This results in excellent edging performance. The permanent power platform includes a molded plastic piece under the toe box. This also helps create a stable platform for edging and allows the shoes to maintain their downturn over time.
The 4mm Vibram XS Edge sole is tactile enough for even the smallest edges and sticky enough for a range of surfaces. The edging performance of La Sportiva Otaki is solid – especially when worn in a snug fit. We’d say they are comparable to La Scarpa Vapor in this category.
Sportiva shoes use Vibram XS rubber. This versatile sole can perform smearing maneuvers well. They’re grippy enough for purchase on most indoor and outdoor surfaces and sensitive enough to set up smearing moves. The Otaki will handle slab climbing without difficulty, allowing you to close the space between holds. Even in a situation that requires precise footwork, the 4mm sole is sensitive enough to find the correct placement. The sock-like sensitivity of a shoe like the Scarpa Instinct lace-up model isn’t present, but there’s more than enough for most smearing techniques to work.
La Sportiva Otaki features a unique s-shaped heel that places a stiff, rubber strut across the space. This holds the heel in place and stops the shoe from shifting or deforming under the stress of a heel hook. Even climbers without exceedingly narrow heels will find their heel hooking ability improved by this design. If you have a low-volume foot prone to heel slipping, this design might be worth trying as a solution.
And while their toe box supports some toe hooking maneuvers, it’s not as impressive as the heel. The rand doesn’t extend very far around the toe box, nor are there any protective rubber patches on the shoe’s upper. Climbing gear intended for intensive toe hook maneuvers offers more protection to the upper part of the foot than what La Sportiva included here.
The velcro straps limit the Otaki’s effectiveness in larger, hand-sized cracks. While the toe profile is small enough for finger crack climbing, those straps add volume. Wearing a lace-up option from La Sportiva or another manufacturer can help mitigate this problem.
The Otaki is more of a high-performance, all-arounder that they are focused on a single style of climbing. But they can crack climb adequately at need. They are not, however, ideal for jamming maneuvers in cracks.
The aggressive downturn and precise edge make these perfect for steep and overhanging routes. The stiff sole also means you can put all your weight into your toes without wincing in pain. The heel is also suitable for serious hooking maneuvers. This means La Sportiva has built these shoes with steep terrain in mind.
La Sportiva has factored in the demands of technical multi-pitch, traditional climbing with these shoes. Like all outdoor gear, comfort is essential in determining how effective our climbing shoes are. It’s just that with climbing shoes, we have different expectations.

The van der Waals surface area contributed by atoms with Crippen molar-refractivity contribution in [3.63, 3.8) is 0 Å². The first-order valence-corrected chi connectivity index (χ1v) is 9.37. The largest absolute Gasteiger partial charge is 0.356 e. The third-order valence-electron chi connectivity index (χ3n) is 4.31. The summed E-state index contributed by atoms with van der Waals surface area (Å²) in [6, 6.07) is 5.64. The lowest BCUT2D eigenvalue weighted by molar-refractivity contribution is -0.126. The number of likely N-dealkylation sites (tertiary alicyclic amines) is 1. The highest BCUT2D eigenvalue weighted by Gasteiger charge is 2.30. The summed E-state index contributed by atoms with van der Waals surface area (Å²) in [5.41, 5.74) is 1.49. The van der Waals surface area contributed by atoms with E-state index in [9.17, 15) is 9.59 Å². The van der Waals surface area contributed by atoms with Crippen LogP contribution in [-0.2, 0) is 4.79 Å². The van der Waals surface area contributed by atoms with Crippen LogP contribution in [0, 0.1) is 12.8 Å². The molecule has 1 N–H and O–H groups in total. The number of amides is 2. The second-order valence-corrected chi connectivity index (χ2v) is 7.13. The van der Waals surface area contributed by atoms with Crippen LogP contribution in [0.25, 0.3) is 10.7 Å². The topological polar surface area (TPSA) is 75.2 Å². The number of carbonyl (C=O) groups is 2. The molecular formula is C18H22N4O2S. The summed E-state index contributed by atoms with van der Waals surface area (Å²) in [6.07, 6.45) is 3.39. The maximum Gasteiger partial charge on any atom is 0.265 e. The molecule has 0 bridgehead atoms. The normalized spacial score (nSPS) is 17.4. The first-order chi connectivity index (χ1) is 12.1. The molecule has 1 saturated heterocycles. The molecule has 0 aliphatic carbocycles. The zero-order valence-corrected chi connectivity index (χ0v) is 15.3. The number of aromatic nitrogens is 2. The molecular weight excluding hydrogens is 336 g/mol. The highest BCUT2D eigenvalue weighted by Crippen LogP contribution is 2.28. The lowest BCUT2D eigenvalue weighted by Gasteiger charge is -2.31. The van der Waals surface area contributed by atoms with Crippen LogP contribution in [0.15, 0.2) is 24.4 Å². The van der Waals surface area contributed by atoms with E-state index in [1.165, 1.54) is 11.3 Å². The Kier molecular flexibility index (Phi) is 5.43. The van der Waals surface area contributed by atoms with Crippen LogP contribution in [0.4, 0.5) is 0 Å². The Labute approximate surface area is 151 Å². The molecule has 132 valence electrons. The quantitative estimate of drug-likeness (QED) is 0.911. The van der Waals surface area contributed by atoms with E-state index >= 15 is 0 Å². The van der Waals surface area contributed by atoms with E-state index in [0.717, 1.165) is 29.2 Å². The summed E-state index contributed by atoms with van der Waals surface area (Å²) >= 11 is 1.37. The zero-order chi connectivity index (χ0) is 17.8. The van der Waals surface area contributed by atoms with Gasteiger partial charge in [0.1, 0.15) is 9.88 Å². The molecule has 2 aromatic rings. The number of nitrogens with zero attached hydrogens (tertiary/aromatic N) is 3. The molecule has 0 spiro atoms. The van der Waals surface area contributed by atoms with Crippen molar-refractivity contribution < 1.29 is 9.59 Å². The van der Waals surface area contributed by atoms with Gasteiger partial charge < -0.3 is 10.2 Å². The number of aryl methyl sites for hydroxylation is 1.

For trad climbing at an intermediate to advanced level, the moderate downturn, stiff platform, and Vibram sole of the Otaki hold their own. And they won’t fatigue your feet too quickly. Indeed, these keep your feet comfortable when compared to other similarly performing shoes. You can tackle some pretty technical and pretty long trad climbs in a pair of La Sportiva Otaki.
The downturn here is enough to let you work some bouldering problems. The excellent heel hook and so-so toe hook capabilities will let you get wild on sport routes too. If you focus exclusively on bouldering, you may want a more specifically designed shoe.
The Otaki is a performance crossover shoe that can be hard to get right. Make them too user-friendly and focused on comfort and risk alienating more experienced, hardcore climbers. But make them too performance-oriented, and you risk putting off beginners and casuals.
This is an excellent one-shoe-quiver for intermediate to advanced climbers who enjoy the full range of climbing styles. If you’re focused on one type of climbing exclusively, you can probably find a shoe better suited to your needs. But there aren’t many shoes that deliver this kind of performance and comfort across every style of climbing.
|Weight||9.5 oz/270 g (men’s), 8.3 oz/235 g (women’s)|
|Sole thickness||4 mm|
|Activities||Bouldering, Sport, Crack, Face, Overhang, Trad, All-round|
|Level||Intermediate to Advanced|
|Outsole||Vibram XS Edge (men’s), Vibram XS Grip (women’s)|
|Midsole||LaSpoFlex (1.1 mm), P3 System (Permanent Power Platform)|
|Upper||Pacific (front), Dentex (back)|
Originally native of Oregon, Gab has been living and climbing in Europe for the last five years. He started indoor bouldering after reading Eiger Dreams of Jon Krakauer before falling in love with rock climbing. He’s planning to spend most of 2022 scouting the Alps for the most beautiful crags!